Volume 1, Issue 4 
4th Quarter, 2006

The Dynamics of C-termini of Microtubules in Dendrites: A Possible Clue for the Role of Neural Cytoskeleton in the Functioning of the Brain

Jack Tuszynski, Ph.D.

page 3 of 5

This is an amazing journey that we can actually simulate it in the computer. We believe that simulations give us a glimpse into what may be happening at the scale of picoseconds to nanoseconds. Microtubules are very important; they can self-assemble. That is also a very interesting feature. Even in vitro in the lab, you can self-assemble them and create hybrid structures.

On the surface, motor proteins, kinesis, and dyneins are walking on microtubules, in effect, being guided. If you disrupt these microtubules, all traffic stops. It is not just incidental; it is absolutely necessary and essential for transport within the cells. One important transport element is mRNA going to synapses and building a neuro-transmitter. The neuro-transmitter is absolutely essential for cognitive functions.   

In Image 3, we are zooming in. There is a microtubule taken by transmission electron microscopy computer, and this is a reconstructed surface of a microtubule. On the right, from the component tubulin protein, to give you dimensions, the last inside panel has a 25-nanometer diameter and a length of about 10 microns on average, 10 micrometers. The right hand side panel shows you a protein that is about 8 by 5 by 4 1⁄2 nanometers. Individual ribbons may have dimensions of several angstroms.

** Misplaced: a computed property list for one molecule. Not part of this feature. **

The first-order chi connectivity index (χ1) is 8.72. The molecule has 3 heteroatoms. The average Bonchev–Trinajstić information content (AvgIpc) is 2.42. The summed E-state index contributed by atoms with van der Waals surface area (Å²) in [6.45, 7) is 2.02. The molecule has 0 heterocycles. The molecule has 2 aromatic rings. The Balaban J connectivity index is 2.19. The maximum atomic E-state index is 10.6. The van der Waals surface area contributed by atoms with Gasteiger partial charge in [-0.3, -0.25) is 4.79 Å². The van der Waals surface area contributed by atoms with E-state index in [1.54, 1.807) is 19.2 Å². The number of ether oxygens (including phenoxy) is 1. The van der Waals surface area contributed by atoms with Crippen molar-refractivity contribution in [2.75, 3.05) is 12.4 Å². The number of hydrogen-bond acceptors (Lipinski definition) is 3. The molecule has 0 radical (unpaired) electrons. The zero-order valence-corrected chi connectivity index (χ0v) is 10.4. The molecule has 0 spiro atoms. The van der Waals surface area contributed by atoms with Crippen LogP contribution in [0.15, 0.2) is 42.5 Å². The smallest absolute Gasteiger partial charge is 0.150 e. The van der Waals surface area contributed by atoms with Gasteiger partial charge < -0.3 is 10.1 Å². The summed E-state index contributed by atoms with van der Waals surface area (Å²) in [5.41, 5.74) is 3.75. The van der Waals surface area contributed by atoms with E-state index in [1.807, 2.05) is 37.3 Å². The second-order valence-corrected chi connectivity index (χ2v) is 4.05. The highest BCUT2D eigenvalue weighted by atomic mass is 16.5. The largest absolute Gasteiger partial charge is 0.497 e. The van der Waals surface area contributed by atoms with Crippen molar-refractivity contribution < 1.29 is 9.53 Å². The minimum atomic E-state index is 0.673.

Image 3: Zooming In

Very briefly, microtubules are composed of tubulin and are very dynamic, so this is actually a mathematical simulation. We spent some time trying to simulate observations in the lab, which showed that microtubules grow and shrink in a kind of stochastic unpredictable manner. This is regulated inside the cells especially during cell division and dividing cells. Microtubules grow on demand. When they connect to chromosomes, they stop growing and start shrinking, segregating the chromosomes. This does not happen to neurons, of course, because neurons are not dividing. Yet during neuron growth, microtubules do grow to form the structure. 

Microtubules do rearrange in the lifetime of a neuron. Thus it is not once and for all. The tubulin is being replenished and rearranged. I think this has to do with some possible malfunctions. One potential negative effect is when they lose binding ability with microtubule-associated proteins, you may end up with a neurological disorder such as Alzheimer’s. Microtubules are involved directly in Alzheimer’s and other neurological diseases.

We know quite a bit about what tubulins are composed of and I want to draw your attention to two aspects. The most successful chemotherapy drug on the market: Paclitaxel, with two billion dollars a year in revenue. We know exactly where and how it binds, and we know exactly what to do to make it bind better and more specifically. 



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